The workshop is organized in such a way that the discussion starts from a general description of complexity and structural attitudes towards it, then it focuses on some fundamental problems and, finally, it dwells on applications. In more detail, an overview on the complex systems emerging in the various fields, on the new challenges of engineering design and on how these can be mastered by means of the structural approaches is provided first. A novel geometric view, based on transformations which maintain the invariance of global properties, such as stability or H-infinity norm, is described and shown to provide new tools to investigate stability and to parametrize the set of the stabilizing controllers. A graph-theoretic-based approach is then shown to be an effective tool to analyze controllability in leader/follower multi-agent systems and to understand the effects of the underlying network structure. How solvability of the output regulation problem in hybrid linear systems with periodic state jumps can be investigated by structural methods is then illustrated. A mixed digraph-theory and geometric approach is exploited to solve another classic problem of system and control theory, i.e. disturbance decoupling, for a special class of hybrid switching systems. Furthermore, the synthesis of unknown-input state observers with minimum-complexity is tackled by structural tools in the context of linear impulsive systems: necessary and sufficient solvability conditions are derived once a set of essential requirements has been disentangled. The disturbance decoupling problem is also investigated for a class of implicit switching systems through geometric considerations inspired to the behavioral approach. In particular, the theoretical results are applied to the synthesis of a Beard-Jones filter. Finally, another meaningful application is considered in depth: a structural perspective is adopted to analyze Huygens synchronization over distributed media and it reveals a complex, but structured behavior, behind a seemingly chaotic one.

Intended audience

The workshop is intended for systems and control researchers who are interested in developing theoretical and practical computational tools for analysis and synthesis problems in the area of complex systems. Due to the emerging importance of dealing with and governing complexity of dynamical structures, we believe that the workshop may attract a large audience of conference attendees, including students as well as experienced researchers. Presentations aim at giving a comprehensive picture of available results together with a stimulating view of possible new directions of investigation and research in the field. Since the workshop will emphasize methodologies supported by a solid computational background and it will illustrate concrete applications, scientists who either focus on practical engineering aspects or are mainly involved in theoretical issues are equally welcome.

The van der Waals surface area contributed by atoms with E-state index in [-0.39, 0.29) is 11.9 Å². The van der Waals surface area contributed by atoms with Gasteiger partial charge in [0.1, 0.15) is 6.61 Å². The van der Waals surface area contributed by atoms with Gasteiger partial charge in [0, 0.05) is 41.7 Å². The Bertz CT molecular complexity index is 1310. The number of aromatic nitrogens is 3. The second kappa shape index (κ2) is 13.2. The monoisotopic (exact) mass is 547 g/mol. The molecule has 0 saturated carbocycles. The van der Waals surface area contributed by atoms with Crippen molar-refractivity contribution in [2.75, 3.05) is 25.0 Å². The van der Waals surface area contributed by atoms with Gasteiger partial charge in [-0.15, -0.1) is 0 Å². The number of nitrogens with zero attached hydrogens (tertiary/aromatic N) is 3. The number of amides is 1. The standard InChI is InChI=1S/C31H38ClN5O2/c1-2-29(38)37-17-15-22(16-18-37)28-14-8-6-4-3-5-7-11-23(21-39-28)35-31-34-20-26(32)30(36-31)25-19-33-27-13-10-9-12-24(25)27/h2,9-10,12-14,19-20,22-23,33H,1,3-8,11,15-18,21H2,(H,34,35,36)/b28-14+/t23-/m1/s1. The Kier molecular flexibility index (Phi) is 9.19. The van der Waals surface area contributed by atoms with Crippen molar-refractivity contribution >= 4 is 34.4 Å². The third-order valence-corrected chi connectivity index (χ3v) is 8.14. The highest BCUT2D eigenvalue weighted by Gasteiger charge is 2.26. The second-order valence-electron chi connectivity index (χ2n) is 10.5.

Morning Session I:
– 9:00: Opening Elena Zattoni (Alma Mater Studiorum – University of Bologna, Italy), Anna Maria Perdon (Polytechnic University of Marche, Italy) and Giuseppe Conte (Polytechnic University of Marche, Italy)
– 9:00–9:45: “Structure evolving systems and engineering design: Structural problems”, Nicos Karcanias (City University of London, UK)
– 9:45–10:30: “Stability and the Kleinian view of geometry”, Zoltán Szabó (Hungarian Academy of Sciences, Hungary) and Jozsef Bokor (Hungarian Academy of Sciences, Hungary)

10:30-11:00: Coffee break

Morning Session II:
– 11:00–11:45: “Controllability of networks”, Kanat Camlibel (University of Groningen, The Netherlands)
– 11:45–12:30: “Output regulation of hybrid linear systems: Solvability conditions and structural implications”, Sergio Galeani (University of Rome “Tor Vergata”, Italy) and Mario Sassano (University of Rome “Tor Vergata”, Italy)

12:30-14:00: Lunch break

Afternoon Session I:
– 14:00–14:45: “A stratified geometric approach to the disturbance decoupling problem with stability for switched discrete-time systems over digraphs”, Andrea Serrani (The Ohio State University, USA) and Junqiang Zhou (GE Global Research, USA)
– 14:45–15:30: “The unknown-input observation problem for hybrid dynamical structures”, Giuseppe Conte (Polytechnic University of Marche, Italy), Anna Maria Perdon (Polytechnic University of Marche, Italy) and Elena Zattoni (Alma Mater Studiorum – University of Bologna, Italy)

15:30-16:00: Coffee Break

Afternoon Session II:
– 16:00–16:45: “Advances of implicit description techniques in modelling and control of complex systems”, Moisés Bonilla (Control Automatico, CINVESTAV IPN and UMI LAFMIA CNRS, Mexico), Michel Malabre (Laboratoire des Sciences du Numérique de Nantes, France) and Vadim Azhmyakov (Department of Basic Science, University of Medellin, Colombia)
– 16:45–17:30: “Huygens synchronization over distributed media – Structure versus complex behavior” Vladimir Rasvan (University of Craiova, Romania)
– 17:30: Closing Elena Zattoni, Anna Maria Perdon and Giuseppe Conte

(* The name of the confirmed speakers is underlined)

Extended abstracts of the talks and brief bios of the speakers can be found here.